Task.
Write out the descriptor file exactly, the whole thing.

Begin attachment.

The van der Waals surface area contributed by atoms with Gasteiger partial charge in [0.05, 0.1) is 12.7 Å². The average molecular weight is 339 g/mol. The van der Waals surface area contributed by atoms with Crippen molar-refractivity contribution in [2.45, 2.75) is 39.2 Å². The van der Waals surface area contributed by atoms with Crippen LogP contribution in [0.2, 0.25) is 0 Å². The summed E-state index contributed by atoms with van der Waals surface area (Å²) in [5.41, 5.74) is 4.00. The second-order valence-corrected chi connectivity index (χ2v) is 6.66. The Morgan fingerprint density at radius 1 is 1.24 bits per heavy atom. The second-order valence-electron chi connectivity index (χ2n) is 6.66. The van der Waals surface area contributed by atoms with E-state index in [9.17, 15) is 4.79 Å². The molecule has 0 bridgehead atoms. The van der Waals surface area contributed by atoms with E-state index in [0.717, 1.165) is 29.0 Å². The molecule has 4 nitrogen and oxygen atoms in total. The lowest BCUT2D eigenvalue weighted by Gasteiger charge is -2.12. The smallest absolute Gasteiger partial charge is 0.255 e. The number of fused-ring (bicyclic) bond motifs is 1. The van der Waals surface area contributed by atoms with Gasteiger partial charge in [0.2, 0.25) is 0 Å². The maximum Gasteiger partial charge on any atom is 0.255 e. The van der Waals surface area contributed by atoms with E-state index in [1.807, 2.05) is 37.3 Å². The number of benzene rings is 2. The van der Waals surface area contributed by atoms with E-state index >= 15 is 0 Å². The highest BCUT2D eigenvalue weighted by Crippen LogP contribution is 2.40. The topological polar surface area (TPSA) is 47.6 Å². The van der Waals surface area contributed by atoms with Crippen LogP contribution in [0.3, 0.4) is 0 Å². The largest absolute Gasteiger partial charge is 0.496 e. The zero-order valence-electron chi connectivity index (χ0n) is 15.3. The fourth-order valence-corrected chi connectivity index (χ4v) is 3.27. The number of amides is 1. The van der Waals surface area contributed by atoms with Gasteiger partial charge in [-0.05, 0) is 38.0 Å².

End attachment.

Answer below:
The van der Waals surface area contributed by atoms with Gasteiger partial charge in [0.05, 0.1) is 12.7 Å². The average molecular weight is 339 g/mol. The van der Waals surface area contributed by atoms with Crippen molar-refractivity contribution in [2.45, 2.75) is 39.2 Å². The van der Waals surface area contributed by atoms with Crippen LogP contribution in [0.2, 0.25) is 0 Å². The summed E-state index contributed by atoms with van der Waals surface area (Å²) in [5.41, 5.74) is 4.00. The second-order valence-corrected chi connectivity index (χ2v) is 6.66. The Morgan fingerprint density at radius 1 is 1.24 bits per heavy atom. The second-order valence-electron chi connectivity index (χ2n) is 6.66. The van der Waals surface area contributed by atoms with E-state index in [9.17, 15) is 4.79 Å². The molecule has 0 bridgehead atoms. The van der Waals surface area contributed by atoms with E-state index in [0.717, 1.165) is 29.0 Å². The molecule has 4 nitrogen and oxygen atoms in total. The lowest BCUT2D eigenvalue weighted by Gasteiger charge is -2.12. The smallest absolute Gasteiger partial charge is 0.255 e. The number of fused-ring (bicyclic) bond motifs is 1. The van der Waals surface area contributed by atoms with Gasteiger partial charge in [0.2, 0.25) is 0 Å². The maximum Gasteiger partial charge on any atom is 0.255 e. The van der Waals surface area contributed by atoms with E-state index in [1.807, 2.05) is 37.3 Å². The number of benzene rings is 2. The van der Waals surface area contributed by atoms with E-state index >= 15 is 0 Å². The highest BCUT2D eigenvalue weighted by Crippen LogP contribution is 2.40. The topological polar surface area (TPSA) is 47.6 Å². The van der Waals surface area contributed by atoms with Crippen LogP contribution in [0.3, 0.4) is 0 Å². The largest absolute Gasteiger partial charge is 0.496 e. The zero-order valence-electron chi connectivity index (χ0n) is 15.3. The fourth-order valence-corrected chi connectivity index (χ4v) is 3.27. The number of amides is 1. The van der Waals surface area contributed by atoms with Gasteiger partial charge in [-0.05, 0) is 38.0 Å².